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Landscape design with cost in mind

Manzanita with white flowers
This pointleaf manzanita is a good choice for landscaping. Learn what works and avoid mistakes during the next water-wise webinar presented by the Regional Water Authority. (Photo: Kathy Morrison)

Free webinar tackles how to make the most of outdoor space without breaking the bank

Landscaping can be expensive. So can landscaping mistakes.

Before you dig into renovating your outdoor space or planting a landscape for the first time, get expert advice on how much your ideas may cost.

Presented by landscaping makeover experts, “Landscape Design with Cost in Mind” will discuss many of the common dilemmas homeowners face when tackling outdoor projects or redesigns. Registration is now open for this free one-hour webinar, set
for noon Feb. 25.

Presented by the Regional Water Authority and the City of Sacramento, this workshop will use real landscape makeovers to demonstrate common issues.

“Figuring out how much to budget and what a landscape project costs can be mind boggling,” say the organizers. “In this webinar, we’ll cover the basic stages of creating a landscape design with the focus on options and related costs to help in the decision-making process. Actual landscape projects will be featured to give an understanding of what these example landscapes cost to design and install based on the use of various materials, features and methods.”

Among those projects will be ideas that not only look beautiful, but save water, too. Creative designs can do more than "fill space"; for example, a good landscape can attract pollinators with native plants and bring more wildlife into your life.

Presenters include three top water-wise landscaping experts: Cheryl Buckwalter of Landscape Liaisons; Soleil Tranquilli of Tranquill Gardens; and Marcia Scott of Marcia Scott Landscape Design.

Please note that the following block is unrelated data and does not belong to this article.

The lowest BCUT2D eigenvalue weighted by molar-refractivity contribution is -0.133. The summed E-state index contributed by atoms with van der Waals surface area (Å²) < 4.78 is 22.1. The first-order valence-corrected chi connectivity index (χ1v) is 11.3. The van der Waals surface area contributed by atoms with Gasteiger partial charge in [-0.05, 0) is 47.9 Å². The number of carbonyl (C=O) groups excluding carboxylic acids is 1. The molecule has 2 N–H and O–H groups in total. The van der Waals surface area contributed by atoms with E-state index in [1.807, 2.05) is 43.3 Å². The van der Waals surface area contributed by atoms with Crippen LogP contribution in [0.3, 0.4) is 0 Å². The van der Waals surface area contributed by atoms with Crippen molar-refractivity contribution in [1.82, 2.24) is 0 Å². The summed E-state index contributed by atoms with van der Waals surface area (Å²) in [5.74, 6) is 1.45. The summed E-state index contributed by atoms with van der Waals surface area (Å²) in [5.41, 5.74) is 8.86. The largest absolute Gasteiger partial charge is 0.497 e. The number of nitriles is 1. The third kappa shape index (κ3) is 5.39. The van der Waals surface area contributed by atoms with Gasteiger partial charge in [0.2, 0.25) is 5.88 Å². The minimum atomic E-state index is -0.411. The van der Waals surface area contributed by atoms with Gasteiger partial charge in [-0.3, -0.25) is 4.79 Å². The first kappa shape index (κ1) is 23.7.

Register now at:

For more information including upcoming water-wise workshops: .


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Dig In: Garden Checklist

For week of March 19:

Spring will start a bit soggy, but there’s still plenty to do between showers:

* Fertilize roses, annual flowers and berries as spring growth begins to appear.

* Watch out for aphids. Wash off plants with strong blast from the hose.

* Pull weeds now! Don’t let them get started. Take a hoe and whack them as soon as they sprout.

* Prepare summer vegetable beds. Spade in compost and other amendments.

* Prune and fertilize spring-flowering shrubs after bloom.

* Feed camellias at the end of their bloom cycle. Pick up browned and fallen flowers to fight blossom blight.

* Feed citrus trees as they start to blossom.

* Cut back and fertilize perennial herbs to encourage new growth.

* Seed and renovate the lawn (if you still have one). Feed cool-season grasses such as bent, blue, rye and fescue with a slow-release fertilizer. Check the irrigation system and perform maintenance. Make sure sprinkler heads are turned toward the lawn, not the sidewalk.

* In the vegetable garden, transplant lettuce and kale.

* Seed chard and beets directly into the ground.

* Plant summer bulbs, including gladiolus, tuberous begonias and callas. Also plant dahlia tubers.

* Shop for perennials. Many varieties are available in local nurseries and at plant events. They can be transplanted now while the weather remains relatively cool.

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